Original Date: 07/09/2007
Revision Date: / /
Best Practice : Product Planning Process
The Inpro/Seal Company employs a remarkably efficient and continuous real-time production scheduling process. Using simple network-based software, the production queue is managed via shipping dates, which allows for priority same-day orders to be inserted at or near the top of the queue. Machine downtime is minimized by directing jobs to machine cells based on stock size and tooling similarities. The key to Inpro/Seal’s impressive flexibility is placing responsibility for completion of portions of the queue into the hands of the machine operators.
The Inpro/Seal Company in Rock Island, Illinois, produces bearing isolators for rotating machinery. Inpro/Seal has developed a simple and efficient yet highly flexible product planning process that turns out 40,000 units per month and is able to boast same-day shipping of 30% of the company’s output.
This pull process is initiated once a design has been translated into machine code for the CNC machine, released by the Production Programming Office, and enters the production queue. This triggers several events. First, the Production Control Office routes the design to one of seven CNC cells based on the material stock-size type and outer diameter to minimize retooling between jobs. Given that many jobs are single units or very small production runs, downtime for retooling is a critical metric at Inpro/Seal. Design release also triggers inventory staging of stock and O-rings at the appropriate production cell. Last, the process clock is started to measure the total time from design release to completion of packaging.
Production Control is responsible for managing the production queue and ensuring orders meet the requested shipping date by apportioning work in the queue to one of seven CNC cells based on stock size and tooling requirements. The simple computer-network-based queue is visible to virtually anyone in the sales and production offices, and any changes or additions are instantly posted. Each CNC cell consists of multiple machines (typically three) operated simultaneously by a crew of one to three operators. Three cells are unique in their orientation – one is reserved for manual machining, one is used for large quantity runs, and one is operated as a lean experimental cell. All three cells, however, can accept work from the queue like any other. The cell operators have the responsibility of managing their own queues. They have the freedom to reorder their queue and assign jobs to any of their machines based on stock size and tooling similarities, with the shipping date driving priorities.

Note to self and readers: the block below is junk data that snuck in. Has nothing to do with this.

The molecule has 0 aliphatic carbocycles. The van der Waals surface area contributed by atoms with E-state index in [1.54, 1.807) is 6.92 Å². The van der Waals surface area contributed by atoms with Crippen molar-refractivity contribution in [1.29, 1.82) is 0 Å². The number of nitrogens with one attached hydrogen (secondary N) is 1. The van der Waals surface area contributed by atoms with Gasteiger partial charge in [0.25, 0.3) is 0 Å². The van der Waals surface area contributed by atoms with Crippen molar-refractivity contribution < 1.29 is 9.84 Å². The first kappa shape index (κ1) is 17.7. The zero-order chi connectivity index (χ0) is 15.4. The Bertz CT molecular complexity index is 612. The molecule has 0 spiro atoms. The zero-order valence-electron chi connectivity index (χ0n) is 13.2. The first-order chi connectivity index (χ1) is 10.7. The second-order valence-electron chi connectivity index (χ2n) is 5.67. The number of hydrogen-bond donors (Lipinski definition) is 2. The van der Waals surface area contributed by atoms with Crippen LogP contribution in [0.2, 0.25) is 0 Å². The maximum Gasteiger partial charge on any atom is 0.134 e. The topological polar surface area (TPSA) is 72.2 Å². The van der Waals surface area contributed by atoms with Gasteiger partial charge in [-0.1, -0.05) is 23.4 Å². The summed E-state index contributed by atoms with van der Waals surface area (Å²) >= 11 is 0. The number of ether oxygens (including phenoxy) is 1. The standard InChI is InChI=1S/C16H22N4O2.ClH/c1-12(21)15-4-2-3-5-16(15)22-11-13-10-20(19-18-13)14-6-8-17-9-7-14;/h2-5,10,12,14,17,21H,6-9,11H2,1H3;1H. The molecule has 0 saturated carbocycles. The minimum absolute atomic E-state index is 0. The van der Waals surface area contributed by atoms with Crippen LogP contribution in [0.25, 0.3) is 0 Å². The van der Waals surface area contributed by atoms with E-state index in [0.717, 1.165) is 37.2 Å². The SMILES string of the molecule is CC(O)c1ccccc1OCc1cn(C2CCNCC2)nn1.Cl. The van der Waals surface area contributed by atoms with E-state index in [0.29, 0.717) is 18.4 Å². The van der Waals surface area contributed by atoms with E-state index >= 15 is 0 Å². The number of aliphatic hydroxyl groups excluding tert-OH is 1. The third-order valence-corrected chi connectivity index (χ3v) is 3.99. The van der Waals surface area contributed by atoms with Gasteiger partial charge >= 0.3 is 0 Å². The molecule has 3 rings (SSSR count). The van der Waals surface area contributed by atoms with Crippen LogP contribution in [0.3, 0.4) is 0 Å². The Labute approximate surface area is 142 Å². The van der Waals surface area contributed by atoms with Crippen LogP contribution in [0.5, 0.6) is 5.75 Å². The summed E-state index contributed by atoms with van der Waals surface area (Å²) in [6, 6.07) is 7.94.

This instant visibility of work in progress and the ability to resequence jobs is one of the key enablers to Inpro/Seal’s impressive responsiveness to same-day shipping of the priority orders that constitute 30% of daily production. Upon receipt of a priority order, Production Control inserts it into the queue using the same criteria as any other job. Since the shipping date drives the pull process, it instantly appears at or near the top of the queue. Associated paperwork receives a red “Must Ship Today” sticker to reinforce the priority status. This simple yet highly efficient handling of all orders – the so-called continuous real-time scheduling – eliminates perturbations in the production process.
As each job enters and leaves machining, milling, final assembly, and shipping, it is logged in and out using a simple barcode-based tracking system. The status of any job can be instantly determined; if adjustments are necessary to the design or production run, the job can be removed, altered, and reinserted into the queue. The tracking system also allows Inpro/Seal to determine and track several key metrics – machine time versus process time, and machine cell operation time versus operator work hours. The company’s goal is to drive overall process time as close to actual machine time (including final hand assembly), minimizing the time that partial assemblies sit idle. The second metric, the ratio of machine cell operation to operator work hours, currently stands at 2.8:1 for a three-machine cell. This means that for each hour an operator is on the job, a total of 12 minutes of downtime is spread across his or her three machines (or an average of only four minutes of downtime per machine per hour).
Inpro/Seal has reached a remarkably high level of efficiency in its production process by using simple software tracking tools, remaining flexible at all points in the process and placing control of the process and responsibility for meeting customer deadlines in the hands of the machine operators.
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